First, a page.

Kanye West Does Donda the Best

To put it simply, Kanye West is one of the most influential artists of this generation with albums that have completely transformed the genre of rap and, in turn, the music produced by other artists as well. The same cannot be said for Drake. At just 33 years old, Kanye released My Beautiful Dark Twisted Fantasy, a shocking insightful comeback album that immediately highlighted his unbelievable talent as an artist. Meanwhile, at 34 years old, Drake released Certified Lover Boy; although this album had its moments of well-written verses and notable features, it still felt predictable and certainly is not even comparable to My Beautiful Dark Twisted Fantasy. The differences between these albums can also be extrapolated to the comparison between the rest of their discographies.

The contrast between Kanye and Drake boils down to a deviation in depth of content. As evidenced by a number of Kanye’s albums, he has the unique ability to truly self-reflect and examine his subconscious positive and negative. When listening to his history of works, they reveal a clear timeline of his mental health and all of his innermost thoughts. To add to that, he packages his strikingly honest and blunt ideas with beautiful production and witty lyricism, creating a transcendent experience for listeners.

Donda is an album of self-reflection for Kanye, giving the listener incomparable insight about Kanye’s personal history.

And he does it time and time again. 808s & Heartbreak revolutionized rap music by combining it with melodic singing and introductory ad-libs. Current music, such as Future, Kid Cudi and Young Thug, would be vastly different without the creation of this album. In a similar way, Kanye’s 2013 release, Yeezus, constructs a haunting atmosphere—one that is surprisingly similar to pop icons like Billie Eillish and Lorde. The use of synthesizers and electro-pop sounds are a common theme between them, adding to the bold, goth-like sounds. Then, in 2016, Kanye released The Life of Pablo, a more religious-centric album. It goes without saying that this album affected the industry as well. However, this album’s rollout was most interesting with its multiple re-releases—a testament to the perfectionist nature of Kanye.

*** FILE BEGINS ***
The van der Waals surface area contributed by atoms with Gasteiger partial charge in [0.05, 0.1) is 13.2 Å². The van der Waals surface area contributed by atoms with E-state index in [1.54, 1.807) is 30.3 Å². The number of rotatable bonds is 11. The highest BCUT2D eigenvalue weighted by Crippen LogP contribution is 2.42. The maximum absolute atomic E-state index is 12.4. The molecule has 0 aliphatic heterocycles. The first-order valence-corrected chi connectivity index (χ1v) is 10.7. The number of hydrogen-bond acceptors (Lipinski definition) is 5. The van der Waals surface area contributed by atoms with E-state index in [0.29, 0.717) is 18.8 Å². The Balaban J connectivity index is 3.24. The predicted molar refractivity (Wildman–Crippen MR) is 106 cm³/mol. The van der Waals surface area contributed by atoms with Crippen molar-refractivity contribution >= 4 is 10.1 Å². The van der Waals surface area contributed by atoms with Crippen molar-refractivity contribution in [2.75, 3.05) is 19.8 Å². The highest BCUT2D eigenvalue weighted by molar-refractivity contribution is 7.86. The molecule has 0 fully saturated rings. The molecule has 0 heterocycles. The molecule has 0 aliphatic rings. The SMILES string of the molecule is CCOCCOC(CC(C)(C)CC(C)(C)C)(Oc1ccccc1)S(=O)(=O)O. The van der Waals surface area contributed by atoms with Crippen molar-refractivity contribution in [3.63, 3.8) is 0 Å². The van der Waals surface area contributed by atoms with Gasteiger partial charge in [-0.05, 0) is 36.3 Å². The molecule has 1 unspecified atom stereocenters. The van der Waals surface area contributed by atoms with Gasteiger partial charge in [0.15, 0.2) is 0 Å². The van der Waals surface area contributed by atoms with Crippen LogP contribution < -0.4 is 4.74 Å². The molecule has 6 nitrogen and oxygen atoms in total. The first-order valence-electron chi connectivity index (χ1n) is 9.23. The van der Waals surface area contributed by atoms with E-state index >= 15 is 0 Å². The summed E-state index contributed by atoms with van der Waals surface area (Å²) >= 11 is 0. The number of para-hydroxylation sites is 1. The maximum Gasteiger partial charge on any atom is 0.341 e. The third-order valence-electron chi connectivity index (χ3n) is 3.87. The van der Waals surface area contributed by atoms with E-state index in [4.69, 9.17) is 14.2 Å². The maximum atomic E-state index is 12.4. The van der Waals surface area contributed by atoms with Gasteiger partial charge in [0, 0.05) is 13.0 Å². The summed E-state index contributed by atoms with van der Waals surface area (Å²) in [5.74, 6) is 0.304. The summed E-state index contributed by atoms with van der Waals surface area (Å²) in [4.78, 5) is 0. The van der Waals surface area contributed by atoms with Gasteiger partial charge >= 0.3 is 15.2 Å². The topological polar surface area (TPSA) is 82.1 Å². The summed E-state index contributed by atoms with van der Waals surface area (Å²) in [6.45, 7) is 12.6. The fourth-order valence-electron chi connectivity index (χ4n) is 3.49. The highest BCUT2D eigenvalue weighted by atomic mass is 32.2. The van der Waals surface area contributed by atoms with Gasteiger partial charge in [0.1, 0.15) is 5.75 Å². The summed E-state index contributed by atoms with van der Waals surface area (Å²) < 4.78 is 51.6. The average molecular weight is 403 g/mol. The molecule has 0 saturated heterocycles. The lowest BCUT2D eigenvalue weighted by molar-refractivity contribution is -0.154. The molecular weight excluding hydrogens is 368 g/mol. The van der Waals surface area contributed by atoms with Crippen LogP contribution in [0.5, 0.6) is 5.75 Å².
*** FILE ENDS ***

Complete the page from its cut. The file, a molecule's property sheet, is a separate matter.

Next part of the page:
This characteristic is yet another distinction between Kanye and Drake. When placing the two artists’ discographies side by side, it becomes clear that Kanye continues to push himself further and further with each body of art. On the other hand, Drake has remained mostly stagnant over the years, making his work good, not great. The work he has produced caused him to be a striking breakout artist, but he has grown to a level of fame for which his music should have grown with him. For as big of a musician Drake is, frankly, the quality of his recent releases has been disappointing,

As for Donda, although it may not be Kanye’s best work, it is still a strong LP providing insight into his feelings surrounding his divorce with wife Kim Kardashian-West and the death of his mother—whom the album is named after. Even on a 27-track album (four of which are alternate versions of previous tracks), Kanye manages to construct engaging transitions with standout features.

In fact, one of Kanye’s finer skills is his ability to bring the best of featured artists and mesh them with his vision. For example, Fivio Foreign surprisingly did an outstanding job with his lyricism over the beat change on “Off the Grid,” and as always, Kid Cudi and Kanye delivered on “Moon.” Much like their collaboration on Kids See Ghosts, they produced an ethereal tone that is timeless. Probably most anticipated, though, was the reunion of Kanye and Jay-Z, previous partners on Watch the Throne. On “Jail,” the pair introduces the narrative of Donda while Jay-Z utilizes genius wordplay to bring the track together.

However, Kanye not only plays to other artists’ strengths, but he also brought out some amazing work himself. “Jesus Lord” in particular embodies his strength in storytelling as he reconciles his faith with his mother’s death. Another remarkable track is “Heaven and Hell” with its upward progression from start to finish, and the moment of the song where the chorus enters is one the most incredible moments of the album.

While Certified Lover Boy contains its own high points such as “7am On Bridle Path,” “Champagne Poetry” and “Knife Talk,” it is not as strong of an overall album as Donda. Furthermore, Drake certainly is not as proficient of an artist as Kanye, as Kanye is in a league of his own.

Kanye spoke from the heart in Donda.

Hannah Ma ’22

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